This command will create a new Cloud Foundry service named AzureMySqlDB. In the background, the creation of a MySQL database (service name: azure-mysql-5-7, plan: basic) will be triggered in an Azure datacenter in North Europe. This database will be assigned to my existing resource group “IObertRG”. Resource groups are logical units that bundle different resources in Azure.

It’s important to configure the firewall to allow traffic from the Internet. In productive scenarios, you might want to choose another configuration.

cf create-service azure-mysql-5-7  basic AzureMySqlDB -c '{
  "location": "northeurope",
  "resourceGroup": "IObertRG",
  "firewallRules" : [{
      "name": "AllowAll",
      "startIPAddress": "0.0.0.0",
      "endIPAddress" : "255.255.255.255"
  }]
}'

By default the database only accepts incoming HTTPS traffic, we’ll need to make sure we use HTTPS in WordPress later.

Create a Blob Store in Azure

A blob storage account can be created in the same way. We simply chose a different service and specify the corresponding plan. The name of the CF service is AzureBlobStore.

cf create-service azure-storage-blob-storage-account-and-container \
all-in-one AzureBlobStore -c '{
  "location": "northeurope",
  "resourceGroup": "IObertRG"
}'

Make sure both services have been created successfully before you continue. You can check the current state with:

cf services

Create the manifest of the application

Create a new file named manifest.yaml in the WordPress root folder. This file contains information about the runtime environment and the bound services. Make sure the file looks as follows

applications:
- name: wordpress
  memory: 128M
  random-route: true
  path: .
  buildpack: php_buildpack
  services:
    - AzureMySqlDB
    - AzureBlobStore

Define the PHP runtime

We also need to define the PHP version and extensions we want to use.

Create a new folder called .bp-config in the project root which stores the buildpack configuration. Define the following configuration in the options.json file within the created folder:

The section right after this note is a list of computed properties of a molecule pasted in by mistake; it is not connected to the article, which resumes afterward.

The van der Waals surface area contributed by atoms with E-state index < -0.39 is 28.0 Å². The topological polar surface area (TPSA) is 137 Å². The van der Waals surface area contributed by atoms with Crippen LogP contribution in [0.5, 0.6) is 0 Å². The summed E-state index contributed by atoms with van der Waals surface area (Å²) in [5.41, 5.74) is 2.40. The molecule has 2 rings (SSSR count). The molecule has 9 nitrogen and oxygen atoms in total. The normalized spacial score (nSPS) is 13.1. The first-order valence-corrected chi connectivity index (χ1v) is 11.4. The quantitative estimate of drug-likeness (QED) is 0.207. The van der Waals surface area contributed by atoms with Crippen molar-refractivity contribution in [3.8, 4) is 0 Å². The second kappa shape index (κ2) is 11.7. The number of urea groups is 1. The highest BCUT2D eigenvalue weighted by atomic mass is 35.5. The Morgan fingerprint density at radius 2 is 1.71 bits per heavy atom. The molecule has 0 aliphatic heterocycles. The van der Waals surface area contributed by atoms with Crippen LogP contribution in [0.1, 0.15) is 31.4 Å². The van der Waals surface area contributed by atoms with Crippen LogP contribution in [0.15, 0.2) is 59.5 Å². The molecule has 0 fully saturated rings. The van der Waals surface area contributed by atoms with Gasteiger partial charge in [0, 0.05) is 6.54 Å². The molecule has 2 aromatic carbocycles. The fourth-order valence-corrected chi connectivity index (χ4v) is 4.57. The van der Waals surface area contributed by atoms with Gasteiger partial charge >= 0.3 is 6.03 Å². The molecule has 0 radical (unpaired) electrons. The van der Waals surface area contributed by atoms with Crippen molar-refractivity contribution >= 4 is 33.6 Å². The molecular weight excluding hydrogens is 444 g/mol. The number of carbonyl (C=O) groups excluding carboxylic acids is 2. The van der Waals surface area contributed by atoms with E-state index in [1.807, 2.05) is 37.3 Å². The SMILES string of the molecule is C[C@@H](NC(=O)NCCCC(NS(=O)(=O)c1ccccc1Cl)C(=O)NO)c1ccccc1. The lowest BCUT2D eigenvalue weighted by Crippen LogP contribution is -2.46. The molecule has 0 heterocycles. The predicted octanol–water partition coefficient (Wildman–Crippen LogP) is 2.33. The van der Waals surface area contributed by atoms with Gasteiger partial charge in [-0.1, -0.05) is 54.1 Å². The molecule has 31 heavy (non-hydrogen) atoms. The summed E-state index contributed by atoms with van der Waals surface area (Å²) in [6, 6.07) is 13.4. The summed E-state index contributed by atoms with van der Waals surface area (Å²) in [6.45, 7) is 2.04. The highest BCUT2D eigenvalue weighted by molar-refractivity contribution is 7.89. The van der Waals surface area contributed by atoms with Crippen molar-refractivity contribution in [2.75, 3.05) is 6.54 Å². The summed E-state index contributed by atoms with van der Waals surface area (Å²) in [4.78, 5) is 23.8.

{
"WEBDIR": "wordpress",
"PHP_VERSION": "{PHP_73_LATEST}"
}

Specify the following PHP extensions in a new file .bp-config/php/php.ini.d/wp-extensions.ini

extension=mbstring.so
extension=mysqli.so
extension=gd.so
extension=zip.so
extension=openssl.so
extension=sockets.so

Rename the sample configuration file to wp-config.php

mv wp-config-sample.php wp-config.php

Configure the connection to the MySQL Database

Replace the database configuration in wp-config.php with the following content.

 // ** Read MySQL service properties from _ENV['VCAP_SERVICES']
 $services = json_decode($_ENV['VCAP_SERVICES'], true);
 $service = $services['azure-mysql-5-7'][0]; // pick the first MySQL service


 // ** MySQL settings - You can get this info from your web host ** //
 /** The name of the database for WordPress */
 define('DB_NAME', $service['credentials']['database']);

 /** MySQL database username */
 define('DB_USER', $service['credentials']['username']);

 /** MySQL database password */
 define('DB_PASSWORD', $service['credentials']['password']);

 /** MySQL hostname */
 define('DB_HOST', $service['credentials']['host'].':'.$service['credentials']['port']);

/** Database Charset to use in creating database tables. */
define( 'DB_CHARSET', 'utf8' );

/** The Database Collate type. Don't change this if in doubt. */
define( 'DB_COLLATE', '' );

define('DB_SSL', true);
define('FS_METHOD', 'direct');

Cloud Foundry will inject the credentials of the MySQL DB into the environment variable VCAP_SERVICES for us. So we only need to read them here. If you, later on, decide to switch the underlying DB, you can simply change the service binding and restart your application. 

This is how loose coupling should look!

As mentioned earlier, Azure DBs only accept HTTPS traffic by default. So we need to define the public certificate for the SSL connection. Only add the first line above the existing if statement in wp-includes/wp-db.php:

// Just add this line
mysqli_ssl_set($this->dbh, NULL, NULL, ABSPATH . 'BaltimoreCyberTrustRoot.crt.pem', NULL, NULL); 

if ( WP_DEBUG ) {
	mysqli_real_connect( $this->dbh, $host, $this->dbuser, $this->dbpassword, null, $port, $socket, $client_flags );
} else {
	@mysqli_real_connect( $this->dbh, $host, $this->dbuser, $this->dbpassword, null, $port, $socket, $client_flags );
}

Download the public certification and place it in the root of your project:

curl https://www.digicert.com/CACerts/BaltimoreCyberTrustRoot.crt.pem  > BaltimoreCyberTrustRoot.crt.pem

Install the Blob Storage Plugin